Saturday, September 15, 2007

Climate Change Didn't Kill Neanderthal

In the sea of stories about climate change and the disaster it spells for modern man, one story at least gives hope.

Climate changes did not kill the Neanderthals.

It was originally thought that the Neanderthals all disappeared about 30,000 years ago but recent evidence that they may have survived until as recently as 24,000 years ago and lived contemporaneously with Cro Magnon (homo sapiens) led scientists to speculate that the disappearing ice shelves and drastic climate changes had been the culprit in reducing their numbers. But new evidence seems to point to the Neanderthals having died out before any of the big climate changes.

Actually, it most likely that modern man is the cause for the extinction of Neanderthal. Taller and superior thanks to evolutionary gifts, they simply took over, competing with Neanderthal over the same resources.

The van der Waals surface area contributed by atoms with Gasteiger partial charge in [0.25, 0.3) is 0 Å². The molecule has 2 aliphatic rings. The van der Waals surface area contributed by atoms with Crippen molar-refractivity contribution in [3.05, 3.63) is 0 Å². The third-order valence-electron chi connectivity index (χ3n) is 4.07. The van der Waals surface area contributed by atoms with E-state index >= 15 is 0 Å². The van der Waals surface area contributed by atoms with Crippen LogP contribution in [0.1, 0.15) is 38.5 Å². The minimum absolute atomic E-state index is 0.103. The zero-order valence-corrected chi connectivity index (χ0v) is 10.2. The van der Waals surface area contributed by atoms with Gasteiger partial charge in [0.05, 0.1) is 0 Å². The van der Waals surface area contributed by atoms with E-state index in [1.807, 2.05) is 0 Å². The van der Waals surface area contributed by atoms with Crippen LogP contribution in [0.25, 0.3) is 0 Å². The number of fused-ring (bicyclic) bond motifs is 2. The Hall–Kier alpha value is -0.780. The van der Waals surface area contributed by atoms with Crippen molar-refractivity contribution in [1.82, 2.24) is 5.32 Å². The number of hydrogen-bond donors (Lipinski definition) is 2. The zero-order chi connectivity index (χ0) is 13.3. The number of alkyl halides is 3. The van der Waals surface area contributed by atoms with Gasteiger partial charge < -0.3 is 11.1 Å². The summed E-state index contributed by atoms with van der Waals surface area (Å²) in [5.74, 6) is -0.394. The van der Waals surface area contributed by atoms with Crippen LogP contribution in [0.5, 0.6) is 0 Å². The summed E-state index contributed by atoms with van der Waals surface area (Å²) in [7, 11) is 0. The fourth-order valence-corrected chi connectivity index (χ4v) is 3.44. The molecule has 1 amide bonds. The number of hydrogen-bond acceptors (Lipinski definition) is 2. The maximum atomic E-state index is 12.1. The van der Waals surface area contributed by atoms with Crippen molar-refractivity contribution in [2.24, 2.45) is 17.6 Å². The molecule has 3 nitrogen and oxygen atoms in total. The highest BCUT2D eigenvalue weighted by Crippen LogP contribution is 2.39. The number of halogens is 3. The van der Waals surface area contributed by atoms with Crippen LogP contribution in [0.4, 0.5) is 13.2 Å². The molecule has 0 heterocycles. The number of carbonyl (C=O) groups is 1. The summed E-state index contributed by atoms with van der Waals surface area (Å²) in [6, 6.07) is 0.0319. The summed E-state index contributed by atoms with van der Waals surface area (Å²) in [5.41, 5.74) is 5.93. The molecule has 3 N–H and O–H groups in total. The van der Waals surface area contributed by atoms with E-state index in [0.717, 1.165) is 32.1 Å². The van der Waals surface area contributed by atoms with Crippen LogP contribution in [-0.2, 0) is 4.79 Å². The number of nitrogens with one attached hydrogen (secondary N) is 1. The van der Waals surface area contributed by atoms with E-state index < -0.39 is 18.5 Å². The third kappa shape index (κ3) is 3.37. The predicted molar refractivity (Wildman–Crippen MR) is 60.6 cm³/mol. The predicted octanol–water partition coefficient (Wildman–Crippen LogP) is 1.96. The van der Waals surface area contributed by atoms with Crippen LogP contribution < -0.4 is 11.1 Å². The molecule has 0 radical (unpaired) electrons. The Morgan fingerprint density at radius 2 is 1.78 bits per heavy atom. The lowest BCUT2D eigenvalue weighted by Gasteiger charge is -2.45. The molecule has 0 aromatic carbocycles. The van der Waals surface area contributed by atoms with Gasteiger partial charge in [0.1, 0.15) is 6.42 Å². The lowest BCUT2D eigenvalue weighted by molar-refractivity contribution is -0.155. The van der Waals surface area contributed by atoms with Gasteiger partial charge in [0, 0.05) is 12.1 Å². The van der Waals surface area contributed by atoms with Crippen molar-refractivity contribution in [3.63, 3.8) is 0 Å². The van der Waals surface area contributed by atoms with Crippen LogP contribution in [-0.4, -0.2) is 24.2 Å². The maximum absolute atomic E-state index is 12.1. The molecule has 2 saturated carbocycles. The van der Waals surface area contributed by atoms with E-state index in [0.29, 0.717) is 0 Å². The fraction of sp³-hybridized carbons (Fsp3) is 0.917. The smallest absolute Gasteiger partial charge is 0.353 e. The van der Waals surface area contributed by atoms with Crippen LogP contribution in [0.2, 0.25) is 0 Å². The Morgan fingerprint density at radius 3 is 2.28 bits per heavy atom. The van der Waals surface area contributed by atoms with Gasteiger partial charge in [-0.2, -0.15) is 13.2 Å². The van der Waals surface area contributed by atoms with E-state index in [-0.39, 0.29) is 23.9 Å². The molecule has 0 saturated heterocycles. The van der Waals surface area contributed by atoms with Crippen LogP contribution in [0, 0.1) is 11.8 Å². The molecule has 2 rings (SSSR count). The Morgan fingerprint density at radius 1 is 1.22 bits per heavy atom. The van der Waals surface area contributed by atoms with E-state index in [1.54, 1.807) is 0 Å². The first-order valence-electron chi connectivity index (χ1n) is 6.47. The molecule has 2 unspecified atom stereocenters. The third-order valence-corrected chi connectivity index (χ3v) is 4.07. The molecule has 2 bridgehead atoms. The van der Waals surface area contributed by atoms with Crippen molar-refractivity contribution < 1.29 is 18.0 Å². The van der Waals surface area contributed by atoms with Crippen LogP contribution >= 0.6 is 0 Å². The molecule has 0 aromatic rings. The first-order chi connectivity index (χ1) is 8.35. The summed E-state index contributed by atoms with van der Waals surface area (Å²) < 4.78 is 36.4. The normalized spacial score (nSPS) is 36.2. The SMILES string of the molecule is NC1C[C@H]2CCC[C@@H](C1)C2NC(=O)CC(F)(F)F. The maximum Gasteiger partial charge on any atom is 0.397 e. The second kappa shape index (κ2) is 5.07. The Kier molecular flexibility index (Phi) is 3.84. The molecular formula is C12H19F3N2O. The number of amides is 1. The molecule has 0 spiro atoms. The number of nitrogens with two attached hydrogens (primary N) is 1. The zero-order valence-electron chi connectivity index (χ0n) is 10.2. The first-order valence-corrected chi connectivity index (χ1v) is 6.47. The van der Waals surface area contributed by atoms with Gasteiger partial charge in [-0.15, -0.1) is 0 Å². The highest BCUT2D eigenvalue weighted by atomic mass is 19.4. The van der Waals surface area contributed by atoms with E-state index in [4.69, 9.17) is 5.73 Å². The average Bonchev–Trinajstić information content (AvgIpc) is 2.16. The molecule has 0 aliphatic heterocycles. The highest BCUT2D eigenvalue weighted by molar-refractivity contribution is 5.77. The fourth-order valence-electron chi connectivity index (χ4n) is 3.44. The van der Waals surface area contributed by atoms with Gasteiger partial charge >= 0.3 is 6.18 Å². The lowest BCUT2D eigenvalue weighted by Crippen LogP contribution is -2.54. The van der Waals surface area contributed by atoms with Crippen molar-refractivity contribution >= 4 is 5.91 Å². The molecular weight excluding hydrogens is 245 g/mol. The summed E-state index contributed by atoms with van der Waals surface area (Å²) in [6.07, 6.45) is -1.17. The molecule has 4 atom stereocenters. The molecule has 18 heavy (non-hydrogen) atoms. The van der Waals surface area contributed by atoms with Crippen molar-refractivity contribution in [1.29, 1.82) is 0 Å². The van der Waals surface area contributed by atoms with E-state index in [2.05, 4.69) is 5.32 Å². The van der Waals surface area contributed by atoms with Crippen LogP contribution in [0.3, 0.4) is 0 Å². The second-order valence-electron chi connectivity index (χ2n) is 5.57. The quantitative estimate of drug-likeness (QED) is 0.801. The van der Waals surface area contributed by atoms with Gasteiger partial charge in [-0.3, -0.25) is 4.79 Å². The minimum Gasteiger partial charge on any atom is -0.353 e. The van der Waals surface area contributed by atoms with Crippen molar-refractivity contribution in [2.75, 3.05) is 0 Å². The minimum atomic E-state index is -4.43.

Modern man survives as a species with no natural enemies, the species that adapts his environment to his needs, not the other way around. With all the self-flagellation on the impact of man on the earth, the cries of environmentalists that man is destroying the planet and will cause the extinction of half the species on earth, it is surprising that no one has thought to accuse him of murdering his cousin Neanderthal.

Maybe they aren't sure they want that side of the family living next door.

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